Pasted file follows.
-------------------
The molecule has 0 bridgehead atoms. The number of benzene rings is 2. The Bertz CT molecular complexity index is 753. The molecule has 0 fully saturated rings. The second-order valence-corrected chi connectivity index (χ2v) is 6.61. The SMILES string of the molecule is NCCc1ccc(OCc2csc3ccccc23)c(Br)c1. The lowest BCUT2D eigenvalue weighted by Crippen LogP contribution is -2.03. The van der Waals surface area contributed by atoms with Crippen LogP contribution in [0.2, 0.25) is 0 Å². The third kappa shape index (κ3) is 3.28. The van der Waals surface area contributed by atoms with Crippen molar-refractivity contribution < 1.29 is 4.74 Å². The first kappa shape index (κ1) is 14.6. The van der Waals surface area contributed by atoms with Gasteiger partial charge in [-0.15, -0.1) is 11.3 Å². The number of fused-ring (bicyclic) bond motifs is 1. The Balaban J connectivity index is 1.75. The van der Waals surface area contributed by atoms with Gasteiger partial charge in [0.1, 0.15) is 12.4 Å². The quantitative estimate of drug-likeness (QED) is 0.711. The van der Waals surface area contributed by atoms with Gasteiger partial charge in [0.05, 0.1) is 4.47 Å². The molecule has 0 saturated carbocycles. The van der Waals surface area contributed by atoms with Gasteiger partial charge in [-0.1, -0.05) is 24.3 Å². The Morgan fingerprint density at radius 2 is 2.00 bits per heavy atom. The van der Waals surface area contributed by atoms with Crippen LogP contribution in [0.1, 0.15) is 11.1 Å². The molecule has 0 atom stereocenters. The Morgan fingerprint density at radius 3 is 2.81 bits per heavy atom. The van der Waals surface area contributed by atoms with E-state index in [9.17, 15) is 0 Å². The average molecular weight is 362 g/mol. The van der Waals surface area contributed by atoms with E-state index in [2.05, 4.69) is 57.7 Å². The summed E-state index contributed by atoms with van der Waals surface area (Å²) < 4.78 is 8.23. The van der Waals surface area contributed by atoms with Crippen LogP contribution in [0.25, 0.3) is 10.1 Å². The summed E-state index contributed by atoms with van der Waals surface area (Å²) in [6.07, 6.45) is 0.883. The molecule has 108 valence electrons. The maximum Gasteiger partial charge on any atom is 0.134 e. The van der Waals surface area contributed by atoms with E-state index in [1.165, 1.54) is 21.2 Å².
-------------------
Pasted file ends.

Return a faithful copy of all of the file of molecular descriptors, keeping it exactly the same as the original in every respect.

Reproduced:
The molecule has 0 bridgehead atoms. The number of benzene rings is 2. The Bertz CT molecular complexity index is 753. The molecule has 0 fully saturated rings. The second-order valence-corrected chi connectivity index (χ2v) is 6.61. The SMILES string of the molecule is NCCc1ccc(OCc2csc3ccccc23)c(Br)c1. The lowest BCUT2D eigenvalue weighted by Crippen LogP contribution is -2.03. The van der Waals surface area contributed by atoms with Crippen LogP contribution in [0.2, 0.25) is 0 Å². The third kappa shape index (κ3) is 3.28. The van der Waals surface area contributed by atoms with Crippen molar-refractivity contribution < 1.29 is 4.74 Å². The first kappa shape index (κ1) is 14.6. The van der Waals surface area contributed by atoms with Gasteiger partial charge in [-0.15, -0.1) is 11.3 Å². The number of fused-ring (bicyclic) bond motifs is 1. The Balaban J connectivity index is 1.75. The van der Waals surface area contributed by atoms with Gasteiger partial charge in [0.1, 0.15) is 12.4 Å². The quantitative estimate of drug-likeness (QED) is 0.711. The van der Waals surface area contributed by atoms with Gasteiger partial charge in [0.05, 0.1) is 4.47 Å². The molecule has 0 saturated carbocycles. The van der Waals surface area contributed by atoms with Gasteiger partial charge in [-0.1, -0.05) is 24.3 Å². The Morgan fingerprint density at radius 2 is 2.00 bits per heavy atom. The van der Waals surface area contributed by atoms with Crippen LogP contribution in [0.1, 0.15) is 11.1 Å². The molecule has 0 atom stereocenters. The Morgan fingerprint density at radius 3 is 2.81 bits per heavy atom. The van der Waals surface area contributed by atoms with E-state index in [9.17, 15) is 0 Å². The average molecular weight is 362 g/mol. The van der Waals surface area contributed by atoms with E-state index in [2.05, 4.69) is 57.7 Å². The summed E-state index contributed by atoms with van der Waals surface area (Å²) < 4.78 is 8.23. The van der Waals surface area contributed by atoms with Crippen LogP contribution in [0.25, 0.3) is 10.1 Å². The summed E-state index contributed by atoms with van der Waals surface area (Å²) in [6.07, 6.45) is 0.883. The molecule has 108 valence electrons. The maximum Gasteiger partial charge on any atom is 0.134 e. The van der Waals surface area contributed by atoms with E-state index in [1.165, 1.54) is 21.2 Å².